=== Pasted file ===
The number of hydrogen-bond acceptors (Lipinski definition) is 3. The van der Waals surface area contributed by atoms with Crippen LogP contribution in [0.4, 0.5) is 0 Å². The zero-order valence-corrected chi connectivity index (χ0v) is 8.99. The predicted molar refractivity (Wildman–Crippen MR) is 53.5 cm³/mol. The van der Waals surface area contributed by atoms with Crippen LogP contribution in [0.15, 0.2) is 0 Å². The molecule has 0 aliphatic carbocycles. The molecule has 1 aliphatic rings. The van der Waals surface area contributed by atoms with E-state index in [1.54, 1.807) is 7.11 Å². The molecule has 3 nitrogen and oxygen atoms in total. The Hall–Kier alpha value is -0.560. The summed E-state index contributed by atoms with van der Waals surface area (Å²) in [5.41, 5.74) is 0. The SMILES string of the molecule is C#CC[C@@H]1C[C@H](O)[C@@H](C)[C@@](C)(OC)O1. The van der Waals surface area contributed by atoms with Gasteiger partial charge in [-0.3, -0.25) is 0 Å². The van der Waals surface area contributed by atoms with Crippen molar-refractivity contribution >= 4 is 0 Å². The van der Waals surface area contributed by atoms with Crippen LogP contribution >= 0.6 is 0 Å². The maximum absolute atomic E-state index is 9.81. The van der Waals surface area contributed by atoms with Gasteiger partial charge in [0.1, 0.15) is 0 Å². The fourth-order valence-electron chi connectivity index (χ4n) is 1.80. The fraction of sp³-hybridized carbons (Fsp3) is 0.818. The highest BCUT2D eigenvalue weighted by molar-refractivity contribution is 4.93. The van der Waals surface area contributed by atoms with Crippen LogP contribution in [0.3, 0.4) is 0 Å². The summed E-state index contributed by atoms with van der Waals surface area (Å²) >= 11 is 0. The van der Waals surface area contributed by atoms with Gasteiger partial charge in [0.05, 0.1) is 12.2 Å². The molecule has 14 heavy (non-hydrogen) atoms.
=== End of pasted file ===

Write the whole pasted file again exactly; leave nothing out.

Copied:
The number of hydrogen-bond acceptors (Lipinski definition) is 3. The van der Waals surface area contributed by atoms with Crippen LogP contribution in [0.4, 0.5) is 0 Å². The zero-order valence-corrected chi connectivity index (χ0v) is 8.99. The predicted molar refractivity (Wildman–Crippen MR) is 53.5 cm³/mol. The van der Waals surface area contributed by atoms with Crippen LogP contribution in [0.15, 0.2) is 0 Å². The molecule has 0 aliphatic carbocycles. The molecule has 1 aliphatic rings. The van der Waals surface area contributed by atoms with E-state index in [1.54, 1.807) is 7.11 Å². The molecule has 3 nitrogen and oxygen atoms in total. The Hall–Kier alpha value is -0.560. The summed E-state index contributed by atoms with van der Waals surface area (Å²) in [5.41, 5.74) is 0. The SMILES string of the molecule is C#CC[C@@H]1C[C@H](O)[C@@H](C)[C@@](C)(OC)O1. The van der Waals surface area contributed by atoms with Gasteiger partial charge in [-0.3, -0.25) is 0 Å². The van der Waals surface area contributed by atoms with Crippen molar-refractivity contribution >= 4 is 0 Å². The van der Waals surface area contributed by atoms with Crippen LogP contribution >= 0.6 is 0 Å². The maximum absolute atomic E-state index is 9.81. The van der Waals surface area contributed by atoms with Gasteiger partial charge in [0.1, 0.15) is 0 Å². The fourth-order valence-electron chi connectivity index (χ4n) is 1.80. The fraction of sp³-hybridized carbons (Fsp3) is 0.818. The highest BCUT2D eigenvalue weighted by molar-refractivity contribution is 4.93. The van der Waals surface area contributed by atoms with Crippen LogP contribution in [0.3, 0.4) is 0 Å². The summed E-state index contributed by atoms with van der Waals surface area (Å²) >= 11 is 0. The van der Waals surface area contributed by atoms with Gasteiger partial charge in [0.05, 0.1) is 12.2 Å². The molecule has 14 heavy (non-hydrogen) atoms.